Is the European Commission about to embrace the sharing economy?

Profile picture for user ddpreez By Derek du Preez May 31, 2016
Summary:
The European Commission is set to lay out some guidelines that call for a lift on bans on such services as Uber and Airbnb - but will it work?

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In an unexpected move, the European Commission is looking to make nice with some of Silicon Valley’s fastest growing technology companies by implementing guidelines to harmonise member states’ approach to the so-called ‘sharing economy’.

According to the Financial Times, draft regulation set to be unveiled on Thursday, will call for cities and countries in the EU to view bans on companies such as Uber and Airbnb as a “last resort”.

While the UK has broadly welcomed the sharing economy companies, other member states have viewed the US-based companies as a threat to local business.

The term ‘sharing economy’ is the buzzphrase that is used to describe a new generation of ‘platform companies’ that have very few employees or assets, but instead bring together consumers and people that want to provide there time or assets or both as a service. All the while taking a cut.

For example, Uber doesn’t own any taxis, but instead provides people that own or lease cars with a platform to connect with people looking for a ride. Airbnb doesn’t own any property, but provides a platform for people that do to rent out their property to those looking for somewhere to stay.

However, while the approach has the ability to rapidly scale via the networks these companies operate, it has meant that the traditional taxi and hotel industries are taking a hit. The problem is that the likes of Uber and Airbnb are often sidestepping or challenging regulation that the traditional industries have to follow as part of the implied social contract that keeps them in business.

Uber is embroiled in numerous legal actions in the United States to ensure that its drivers are considered contractors rather than employees. Where it loses, Uber has to provide the benefits that are available to employees. This has a significant impact on the Uber business model.

I met with Uber’s chief adviser towards the end of last year, where he said that new laws were required globally for the sharing economy. He said:

But there’s no doubt that we are learning as we go along about the best way to work with government. But the debate over Uber has moved a lot. Just 14 months ago there wasn’t a single place in the United States that had passed regulations around ride sharing. Not a single one. Now you have over 60.

We are eager to continue to work with governments, we have made a lot of regulatory progress here in the US. That’s what is required. How does Uber, or a competitor of Uber’s, fit into 40 year old transportation law? It’s not going to be a very satisfying or productive conversation. What’s required is for states and countries to say let’s create a new set of laws that enables more competition in the transportation sector.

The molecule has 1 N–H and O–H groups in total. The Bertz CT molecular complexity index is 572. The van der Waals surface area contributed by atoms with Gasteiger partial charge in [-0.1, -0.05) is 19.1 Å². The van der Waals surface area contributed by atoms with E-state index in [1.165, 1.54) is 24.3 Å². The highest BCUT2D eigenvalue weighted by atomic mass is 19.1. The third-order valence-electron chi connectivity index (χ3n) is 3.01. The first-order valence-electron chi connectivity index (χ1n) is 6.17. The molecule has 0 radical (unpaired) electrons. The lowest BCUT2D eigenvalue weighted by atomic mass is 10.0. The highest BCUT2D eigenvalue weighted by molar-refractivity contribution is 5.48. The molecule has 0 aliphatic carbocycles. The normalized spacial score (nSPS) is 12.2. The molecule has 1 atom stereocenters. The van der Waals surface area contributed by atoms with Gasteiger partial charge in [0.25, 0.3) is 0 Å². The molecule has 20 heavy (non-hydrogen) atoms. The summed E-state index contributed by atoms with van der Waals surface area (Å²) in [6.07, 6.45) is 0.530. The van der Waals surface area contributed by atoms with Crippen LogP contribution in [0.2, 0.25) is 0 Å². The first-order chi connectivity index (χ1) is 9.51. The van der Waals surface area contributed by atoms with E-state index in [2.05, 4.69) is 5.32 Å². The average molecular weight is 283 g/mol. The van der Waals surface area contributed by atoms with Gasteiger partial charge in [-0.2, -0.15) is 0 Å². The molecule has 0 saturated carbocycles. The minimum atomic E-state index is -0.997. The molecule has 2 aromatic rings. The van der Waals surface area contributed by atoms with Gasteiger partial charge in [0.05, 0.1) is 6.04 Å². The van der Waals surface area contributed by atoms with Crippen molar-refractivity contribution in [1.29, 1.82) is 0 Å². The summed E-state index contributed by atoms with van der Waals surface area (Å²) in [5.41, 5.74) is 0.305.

Harmonisation

Given that the French government has sought the arrest of Uber executives while Berlin introduced swingeing penalties for people renting out their entire homes on Airbnb, the proposed, softer European-wide legislation will likely be welcomed by the sharing economy companies.

The new rules will call on EU governments not to limit or ban such services. Uber currently faces partial bans or suspensions in the Netherlands, Belgium, Spain and Germany.

 

However, there is one sticking point, as highlighted by the FT. The European Commission is proposing that companies that do not allow their operators to set their own prices or that force them to take customers, could be considered an “employment relationship”.

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So while a lift on bans will be welcomed, Uber will have to rethink its business model if it is to succeed in Europe.

My take

There are elements of the sharing economy that Brussels is very keen on - such as the ratings systems that these companies often employee, as it sees this as encouraging safer services.

However, I don’t think this is going to be easy to implement, even if we talk about it in terms of ‘harmonisation’. Although harmonisation sounds nice in principle, there could be a backlash from both member states and industries that are trying to protect incumbent industries.

Are cities or countries that have made the decision to ban Uber going to be happy that the EC wants them to now go back on that decision? If so then how will this play out?

Equally, while the apparent green light is good news for these companies, Uber will not wish to operate where its operators are considered employees. It has fought hard elsewhere to have those restrictions removed. The sting in the tail of the current proposals could find the UK siding with Uber against the EC’s proposals.

It’s going to be interesting…

Image credit - Image sourced via Uber

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